All of these facts were true. https://twitter.com/DRMacIver/status/1194566395620708353

When I originally wrote Hypothesis back in 2013, I was just moving from a Ruby job to a Python one. I wanted some practice at Python before hand, so I needed a project.
I'd been talking about property-based testing with some people at a conference recently, and none of the options for Python looked very good (mostly due to a lack of shrinking), so I thought I'd write my own one that was slightly less bad as an experiment.
I did, and it wasn't very good, but it basically worked OK and taught me enough Python to have achieved my goal. I then stopped working on it for about two years. During that time, a couple people started using it because it was still better than the alternatives.
I felt vaguely bad about this, because I wasn't really maintaining it, but also I mostly only started getting bug reports about it once I joined Google, which meant I wasn't able or willing to do any work on the project. It also meant that I was severely depressed at the time.
Google was very bad for me, but that's a separate topic. The most relevant fact is that it meant I was living in Switzerland, in Zurich specifically, which will become relevant shortly.
Then I quit Google, which was great, but I'd lasted so little time there that if I moved back to the UK then and there I would have counted as resident in the UK for that tax year and ended up paying both Swiss and UK taxes (and some US taxes!), which I didn't really want.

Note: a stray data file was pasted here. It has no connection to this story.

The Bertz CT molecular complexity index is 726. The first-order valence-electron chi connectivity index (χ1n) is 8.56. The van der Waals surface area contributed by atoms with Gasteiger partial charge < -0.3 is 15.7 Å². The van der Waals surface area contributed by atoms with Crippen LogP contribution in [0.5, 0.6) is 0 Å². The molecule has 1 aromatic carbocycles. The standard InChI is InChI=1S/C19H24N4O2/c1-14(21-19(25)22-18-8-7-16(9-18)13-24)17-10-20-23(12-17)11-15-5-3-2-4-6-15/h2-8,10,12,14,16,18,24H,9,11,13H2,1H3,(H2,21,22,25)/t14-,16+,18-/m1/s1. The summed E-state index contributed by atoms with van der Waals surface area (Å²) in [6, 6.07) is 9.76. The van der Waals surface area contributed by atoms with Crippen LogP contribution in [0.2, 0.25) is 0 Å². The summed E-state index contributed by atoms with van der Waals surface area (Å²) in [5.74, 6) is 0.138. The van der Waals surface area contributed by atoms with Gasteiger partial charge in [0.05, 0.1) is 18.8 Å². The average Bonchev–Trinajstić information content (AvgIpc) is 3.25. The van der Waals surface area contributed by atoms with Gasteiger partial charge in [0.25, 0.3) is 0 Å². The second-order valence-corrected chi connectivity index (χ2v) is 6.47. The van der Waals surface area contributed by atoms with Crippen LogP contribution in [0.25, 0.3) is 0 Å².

(I've no problem with paying taxes, but once you're double-counting taxes to multiple countries it gets a bit much).

So this meant I had a couple months to kill in Zurich, and conveniently there was this side project of mine that needed some attention...
I'd originally just intended to fix a few bugs and implement some interesting ideas, but I found there were all sorts of interesting problems in it and it rather got away from me in ways that have pretty much lead to the last five years of my life (this was beginning of 2015).
BTW I was drunk a lot of the time mostly because the flat I was living in had lots of tasty booze and this was in the height of my interest in cocktail making, so most evenings were spent with a cocktail or two (or three), and evenings often started early.
I'm sure this contributed to lots of good creative ideas in early Hypothesis development. I do not entirely recommend it as a strategy.

(It was probably also a leftover coping mechanism from the depression. I don't recommend that either. It never reached dangerous levels though)
Anyway I moved back to the UK in May, and began a period of trying to make money of Hypothesis (which I mostly failed at because I'm bad at business) and then eventually bootstrapping a PhD off it. That part of the history is less interesting, so I'll skip over it.